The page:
Plain language summary

Thrombolysis for treatment of acute deep vein thrombosis

Background

Deep vein thrombosis (DVT) occurs when a blood clot forms in a leg vein. The clot can break up and move to the lungs, leading to a potentially serious blockage in blood flow (pulmonary embolism or PE). Because of the damage to the leg vein, post-thrombotic syndrome (PTS) may develop any time over the next couple of years. Symptoms include leg pain, swelling, skin pigmentation and leg ulcers, leading to loss of mobility. Anticoagulants are the standard treatment for DVT or a clot in a calf vein. These thin the blood to reduce further clots from forming and prevent PE; yet PTS can still develop. Thrombolysis breaks down the blood clot. For DVT, drugs such as streptokinase, urokinase and tissue plasminogen activator are infused into a vein in the arm or foot or, in some cases, directly at the site of the clot using a catheter and X-ray control. Bleeding complications, stroke or intracerebral haemorrhage are potential harmful events for both treatments.

Study characteristics and key results

The review results are based on 17 controlled trials that randomised a total of 1103 people with acute DVT (within 21 days of onset of symptoms) to receive thrombolysis or anticoagulant treatment. Trials were carried out principally in the USA, Scandinavia, Germany and the UK. All trials included men and women ranging in age from 18 to 75 years with a preponderance of older adults.

The present review (current until February 2016) showed that thrombolysis may have advantages over standard anticoagulation treatment. Thrombolysis effectively dissolved the clot so that complete clot breakdown occurred more often with thrombolysis than with standard anticoagulant therapy. Blood flow in the affected vein (venous patency) was also better maintained. Three trials (306 participants) continued for over six months and found that fewer people developed PTS when treated with thrombolysis, 45% compared with 66% in the standard anticoagulation treatment group. Two trials (211 participants) which continued for over five years also showed that fewer people developed PTS when treated with thrombolysis.

Those receiving thrombolysis had more bleeding complications than with standard anticoagulation (10% versus 8%). Most bleeding episodes and deaths occurred in the older studies. Use of strict eligibility criteria appears to have improved the safety of this treatment, which is effective delivered directly to the clot by catheter or via bloodstream from another vein.

Qualitity of the evidence

Using GRADE assessment, the evidence was judged to be of moderate quality due to many trials having low numbers of participants. However, the results across studies were consistent and we have reasonable confidence in these results.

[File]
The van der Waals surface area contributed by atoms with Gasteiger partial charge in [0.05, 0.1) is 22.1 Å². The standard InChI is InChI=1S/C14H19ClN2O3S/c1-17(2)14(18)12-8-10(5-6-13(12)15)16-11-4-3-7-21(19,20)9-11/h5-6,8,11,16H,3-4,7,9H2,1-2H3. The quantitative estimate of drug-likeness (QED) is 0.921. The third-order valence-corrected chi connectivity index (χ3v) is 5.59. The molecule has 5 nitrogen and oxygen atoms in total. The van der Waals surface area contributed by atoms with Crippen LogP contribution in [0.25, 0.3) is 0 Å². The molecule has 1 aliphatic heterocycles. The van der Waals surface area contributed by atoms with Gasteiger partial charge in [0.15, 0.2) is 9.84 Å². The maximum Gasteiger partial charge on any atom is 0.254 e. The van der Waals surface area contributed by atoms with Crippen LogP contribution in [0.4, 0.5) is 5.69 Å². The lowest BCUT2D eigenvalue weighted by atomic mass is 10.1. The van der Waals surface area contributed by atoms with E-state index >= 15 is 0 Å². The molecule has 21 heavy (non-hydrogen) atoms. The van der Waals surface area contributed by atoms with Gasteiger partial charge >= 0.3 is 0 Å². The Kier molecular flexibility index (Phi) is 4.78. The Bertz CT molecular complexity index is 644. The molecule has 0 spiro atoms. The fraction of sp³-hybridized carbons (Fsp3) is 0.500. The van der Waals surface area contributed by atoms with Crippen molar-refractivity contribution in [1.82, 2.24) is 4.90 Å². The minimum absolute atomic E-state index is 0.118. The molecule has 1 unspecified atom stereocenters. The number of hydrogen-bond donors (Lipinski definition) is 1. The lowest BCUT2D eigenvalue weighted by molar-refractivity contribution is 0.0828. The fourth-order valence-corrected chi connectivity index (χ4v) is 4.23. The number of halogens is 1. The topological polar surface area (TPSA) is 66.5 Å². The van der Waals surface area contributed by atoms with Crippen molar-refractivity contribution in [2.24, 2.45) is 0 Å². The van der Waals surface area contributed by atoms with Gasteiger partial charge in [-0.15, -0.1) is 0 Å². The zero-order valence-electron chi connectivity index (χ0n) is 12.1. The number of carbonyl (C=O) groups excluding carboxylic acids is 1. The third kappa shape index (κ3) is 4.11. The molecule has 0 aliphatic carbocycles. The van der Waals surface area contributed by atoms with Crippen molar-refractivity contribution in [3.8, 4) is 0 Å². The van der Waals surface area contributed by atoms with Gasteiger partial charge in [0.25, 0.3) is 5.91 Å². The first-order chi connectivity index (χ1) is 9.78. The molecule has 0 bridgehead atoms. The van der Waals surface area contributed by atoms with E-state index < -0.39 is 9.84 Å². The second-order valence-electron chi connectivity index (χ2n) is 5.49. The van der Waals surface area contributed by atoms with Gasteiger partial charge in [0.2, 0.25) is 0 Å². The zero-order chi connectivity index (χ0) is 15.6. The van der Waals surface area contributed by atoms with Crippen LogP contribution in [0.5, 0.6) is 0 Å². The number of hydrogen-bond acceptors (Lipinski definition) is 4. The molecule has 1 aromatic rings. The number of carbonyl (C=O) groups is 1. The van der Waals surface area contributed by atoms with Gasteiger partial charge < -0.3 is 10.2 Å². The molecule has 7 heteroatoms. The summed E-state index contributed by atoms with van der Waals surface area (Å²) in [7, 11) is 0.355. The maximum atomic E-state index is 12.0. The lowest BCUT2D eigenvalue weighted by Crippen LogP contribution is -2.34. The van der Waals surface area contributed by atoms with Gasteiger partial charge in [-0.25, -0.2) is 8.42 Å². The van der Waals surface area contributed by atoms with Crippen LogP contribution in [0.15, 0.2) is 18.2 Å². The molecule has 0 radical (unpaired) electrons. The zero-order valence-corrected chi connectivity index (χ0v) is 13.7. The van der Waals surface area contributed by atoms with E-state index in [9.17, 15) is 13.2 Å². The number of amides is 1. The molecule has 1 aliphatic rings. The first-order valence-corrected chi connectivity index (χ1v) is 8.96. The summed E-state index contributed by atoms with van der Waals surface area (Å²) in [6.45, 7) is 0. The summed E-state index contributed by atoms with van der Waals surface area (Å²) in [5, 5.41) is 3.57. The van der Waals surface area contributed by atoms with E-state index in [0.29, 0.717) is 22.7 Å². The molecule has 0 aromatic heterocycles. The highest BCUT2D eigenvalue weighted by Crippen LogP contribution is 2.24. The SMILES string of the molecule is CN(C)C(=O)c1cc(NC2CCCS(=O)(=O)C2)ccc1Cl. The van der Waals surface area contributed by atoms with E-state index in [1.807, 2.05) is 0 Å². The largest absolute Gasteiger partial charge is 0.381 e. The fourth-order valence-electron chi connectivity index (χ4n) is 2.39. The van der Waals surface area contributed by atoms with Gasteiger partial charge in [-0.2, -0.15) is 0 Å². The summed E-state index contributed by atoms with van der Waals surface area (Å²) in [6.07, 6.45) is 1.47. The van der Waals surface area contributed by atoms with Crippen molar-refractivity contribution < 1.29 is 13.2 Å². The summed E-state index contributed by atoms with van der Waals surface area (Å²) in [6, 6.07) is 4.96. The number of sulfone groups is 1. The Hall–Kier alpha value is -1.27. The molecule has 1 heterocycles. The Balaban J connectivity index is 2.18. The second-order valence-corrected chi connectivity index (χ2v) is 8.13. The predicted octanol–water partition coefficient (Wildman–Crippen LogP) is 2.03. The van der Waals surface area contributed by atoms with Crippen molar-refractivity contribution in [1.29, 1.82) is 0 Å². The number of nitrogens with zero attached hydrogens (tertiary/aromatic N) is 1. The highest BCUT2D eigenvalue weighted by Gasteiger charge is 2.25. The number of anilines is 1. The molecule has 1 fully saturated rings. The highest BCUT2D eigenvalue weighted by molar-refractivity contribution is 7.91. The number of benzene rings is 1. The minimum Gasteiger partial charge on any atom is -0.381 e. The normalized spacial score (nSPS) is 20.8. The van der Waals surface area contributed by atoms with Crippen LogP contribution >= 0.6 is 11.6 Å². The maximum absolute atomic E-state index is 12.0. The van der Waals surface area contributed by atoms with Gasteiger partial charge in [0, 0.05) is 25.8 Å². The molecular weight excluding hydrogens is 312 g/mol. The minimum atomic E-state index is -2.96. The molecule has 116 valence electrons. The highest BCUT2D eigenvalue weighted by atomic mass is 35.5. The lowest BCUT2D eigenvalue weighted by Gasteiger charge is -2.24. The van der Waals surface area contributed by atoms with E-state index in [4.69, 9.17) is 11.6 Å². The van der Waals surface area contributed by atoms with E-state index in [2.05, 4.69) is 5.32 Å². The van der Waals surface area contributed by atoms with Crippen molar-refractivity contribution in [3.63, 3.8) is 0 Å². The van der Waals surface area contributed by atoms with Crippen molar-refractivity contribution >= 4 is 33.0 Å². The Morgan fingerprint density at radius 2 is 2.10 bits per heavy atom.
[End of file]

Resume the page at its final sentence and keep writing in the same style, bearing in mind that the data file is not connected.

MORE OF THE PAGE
Résumé simplifié

La thrombolyse pour le traitement de la thrombose veineuse profonde aiguë

Contexte

La thrombose veineuse profonde (TVP) survient lorsqu'un caillot de sang se forme dans l'une des veines des jambes. Le caillot peut se rompre et se déplacer dans les poumons, entraînant une obstruction potentiellement grave du flux sanguin (embolie pulmonaire ou EP). En raison des dommages causés dans la veine de la jambe, un syndrome post-thrombotique (SPT) peut se développer à tout moment au cours des années qui suivent. Les symptômes comprennent : des douleurs dans les jambes, un gonflement du membre, une modification de la couleur de la peau et des ulcères aux jambes, conduisant à une perte de la mobilité. Les anticoagulants sont le traitement standard pour la TVP ou la présence d'un caillot dans l'une des veines des mollets. Ils fluidifient le sang pour réduire la formation de nouveaux caillots et prévenir l'EP ; mais un SPT peut encore survenir malgré cela. La thrombolyse détruit le caillot de sang. Pour la TVP, les médicaments tels que la streptokinase, l'urokinase et l'activateur tissulaire du plasminogène sont administrés par perfusion dans une veine du bras, du pied ou, dans certains cas, directement à l'endroit où le caillot se situe à l'aide d'un cathéter et d'un examen de contrôle radiographique. Ces deux traitements peuvent entraîner des complications telles que des saignements, un accident vasculaire cérébral (AVC) ou encore une hémorragie intracérébrale.

Caractéristiques de l'étude et principaux résultats

Les résultats de la revue sont basés sur 17 essais contrôlés qui randomisaient un total de 1103 personnes ayant une TVP aiguë (dans les 21 jours suivant l'apparition des symptômes) pour recevoir une thrombolyse ou un traitement anticoagulant. Les essais ont été réalisés principalement aux États-Unis, en Scandinavie, en Allemagne et au Royaume-Uni. Tous les essais incluaient des hommes et des femmes âgés de 18 à 75 ans avec une prépondérance pour les personnes âgées.